Edited by Eneto-55
adding info - Wednesday, 11-21-2018

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I got another one of them out today.  I drilled through, and got close enough to one side that it was able to collapse enough that I was able to drive it out fairly easily in the press.  
The bore is pretty chewed up, however.  I need to figure out how much 'meat' needs to be left around the hole, so that I can see if I can re-drill it large enough to install bronze bushings.  Any mechanical engineers on here?


Otherwise, my idea would be to make a jig that would correctly locate the hole for the pin, and then have some larger diameter pieces worked up on a lathe, and then welded in place (after cutting the original end off).  I would make them large enough to accommodate bushings.  (There's plenty of clearance for this - that would not be an issue.)
 

How heavy of a steel plate would a person need to use to be able to weld that in place w/o it distorting?  (I think I know where I can get a piece large enough for this that is at least 3/8", maybe 1/2", if my brother-in-law has not hauled it off for scrap yet.) The hole pattern for the door side of the hinge is identical for all of the hinges, I believe.  So there would be a steel plate with a block attached, to which the hinge would be bolted.  Then there would be a removable stem or bolt that could be moved to the different locations, to hold the new hinge pin receiver in place for the different hinge configurations.  (Or would it be cheaper to try to find some good used ones?  My car has just over 91 k original miles.  Maybe a lot of cars didn't get that much use, and might have hinges in better shape.  The part I like about rebuilding them would be that I could go back with bronze bushings.)

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Take a look at most auto parts shelf bubble packs for GM. Mopar, Ford, etc for their stock usage of door hinge bushings for sizes as they are fairly thin to start with as I remember some do have collars on them?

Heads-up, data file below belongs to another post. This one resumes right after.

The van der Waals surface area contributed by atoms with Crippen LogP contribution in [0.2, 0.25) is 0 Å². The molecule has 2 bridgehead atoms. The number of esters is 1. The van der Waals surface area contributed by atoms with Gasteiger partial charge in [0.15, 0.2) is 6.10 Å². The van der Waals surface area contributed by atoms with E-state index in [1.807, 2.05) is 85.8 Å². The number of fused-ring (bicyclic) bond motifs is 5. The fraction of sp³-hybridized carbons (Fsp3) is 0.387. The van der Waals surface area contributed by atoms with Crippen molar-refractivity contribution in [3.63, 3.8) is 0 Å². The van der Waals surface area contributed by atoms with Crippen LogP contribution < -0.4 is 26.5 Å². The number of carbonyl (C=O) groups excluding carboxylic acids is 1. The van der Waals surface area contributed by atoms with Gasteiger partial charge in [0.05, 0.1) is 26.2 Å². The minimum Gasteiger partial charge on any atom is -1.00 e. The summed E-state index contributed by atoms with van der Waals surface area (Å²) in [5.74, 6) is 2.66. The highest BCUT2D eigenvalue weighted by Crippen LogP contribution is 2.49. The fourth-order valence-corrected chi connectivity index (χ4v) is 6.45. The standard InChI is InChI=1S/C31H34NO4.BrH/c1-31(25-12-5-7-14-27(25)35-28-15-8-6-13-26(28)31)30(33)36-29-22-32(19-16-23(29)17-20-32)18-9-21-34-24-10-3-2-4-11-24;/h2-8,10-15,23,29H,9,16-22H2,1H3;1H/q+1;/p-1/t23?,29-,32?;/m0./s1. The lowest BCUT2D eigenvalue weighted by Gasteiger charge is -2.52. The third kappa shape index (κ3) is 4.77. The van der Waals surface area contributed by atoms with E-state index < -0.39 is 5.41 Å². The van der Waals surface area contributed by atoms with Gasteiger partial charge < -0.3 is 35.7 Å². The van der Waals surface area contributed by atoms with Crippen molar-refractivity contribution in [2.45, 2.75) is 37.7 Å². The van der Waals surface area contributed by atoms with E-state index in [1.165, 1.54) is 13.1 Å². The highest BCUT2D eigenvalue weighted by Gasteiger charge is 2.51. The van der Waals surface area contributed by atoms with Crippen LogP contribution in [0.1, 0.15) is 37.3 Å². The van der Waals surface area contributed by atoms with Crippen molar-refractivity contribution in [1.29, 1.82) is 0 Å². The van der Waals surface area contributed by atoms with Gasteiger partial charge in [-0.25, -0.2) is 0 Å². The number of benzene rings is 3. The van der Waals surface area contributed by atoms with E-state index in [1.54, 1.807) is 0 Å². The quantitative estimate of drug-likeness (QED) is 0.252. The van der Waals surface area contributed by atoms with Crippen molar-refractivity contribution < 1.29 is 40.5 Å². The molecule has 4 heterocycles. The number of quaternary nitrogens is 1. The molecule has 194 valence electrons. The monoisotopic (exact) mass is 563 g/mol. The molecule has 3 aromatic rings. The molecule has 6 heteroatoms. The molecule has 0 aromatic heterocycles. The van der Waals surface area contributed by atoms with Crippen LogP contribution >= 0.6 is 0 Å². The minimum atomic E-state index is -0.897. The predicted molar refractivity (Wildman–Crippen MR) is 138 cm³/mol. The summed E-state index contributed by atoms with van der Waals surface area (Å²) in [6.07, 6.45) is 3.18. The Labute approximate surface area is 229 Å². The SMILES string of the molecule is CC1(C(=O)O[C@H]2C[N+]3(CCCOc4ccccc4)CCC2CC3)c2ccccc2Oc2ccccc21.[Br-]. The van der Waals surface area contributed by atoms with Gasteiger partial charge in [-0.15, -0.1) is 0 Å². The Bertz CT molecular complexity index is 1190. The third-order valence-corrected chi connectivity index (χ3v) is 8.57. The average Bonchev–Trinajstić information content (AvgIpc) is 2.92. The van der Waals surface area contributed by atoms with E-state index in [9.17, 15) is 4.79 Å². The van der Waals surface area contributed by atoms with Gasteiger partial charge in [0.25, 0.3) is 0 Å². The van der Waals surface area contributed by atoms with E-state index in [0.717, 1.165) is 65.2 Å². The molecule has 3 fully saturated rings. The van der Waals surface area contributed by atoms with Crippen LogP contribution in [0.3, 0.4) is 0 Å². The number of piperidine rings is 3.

DJ

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This morning I took the worst of my hinges, and drilled it out up to 3/8". I'm planning to go up to 15/32", then use sintered bronze bushings with 1/16" wall.  I was going up 1/64" at a time.  Is that the wrong way to do it?  I figured that it would follow the existing bore better by going just a bit at a time.  Or would you creep up on the final size even more gradually, by using numbered and/or lettered bits?

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I'm rather surprised that there is so little interest in this discussion - I would have thought that worn out hinges would be something that a lot of people would be dealing with.  But anyway, I'll try to be a contributor here, as well as a questioner. 

 

My assumption is that the original hinge pins were 11/16" diameter.  That's kind'a strange, but while one might expect that the driver's door hinges might have needed to be re-worked, I wouldn't have expected someone to go around & do all of the hinges on all 4 doors.  Because the bore on even the best on my hinges is pretty chewed up inside, my objective is to drill them out, then use a reamer for the final 0.010 or less, to use a bronze bushing.  I wanted to use sintered bronze, but I cannot find a source for a sleeve with that ID, and from what I've researched so far, there is a concern that if you machine them, it will close the pores. 

 

Here's the best option I've found so far: 5/16 ID  7/16 OD  x 1 3/8” from ISOSTATIC.  (This bushing IS the type with pores for self oiling - so is this a problem?)

 

Oilube® Powdered Metal Bronze SAE841 Sleeve Bushing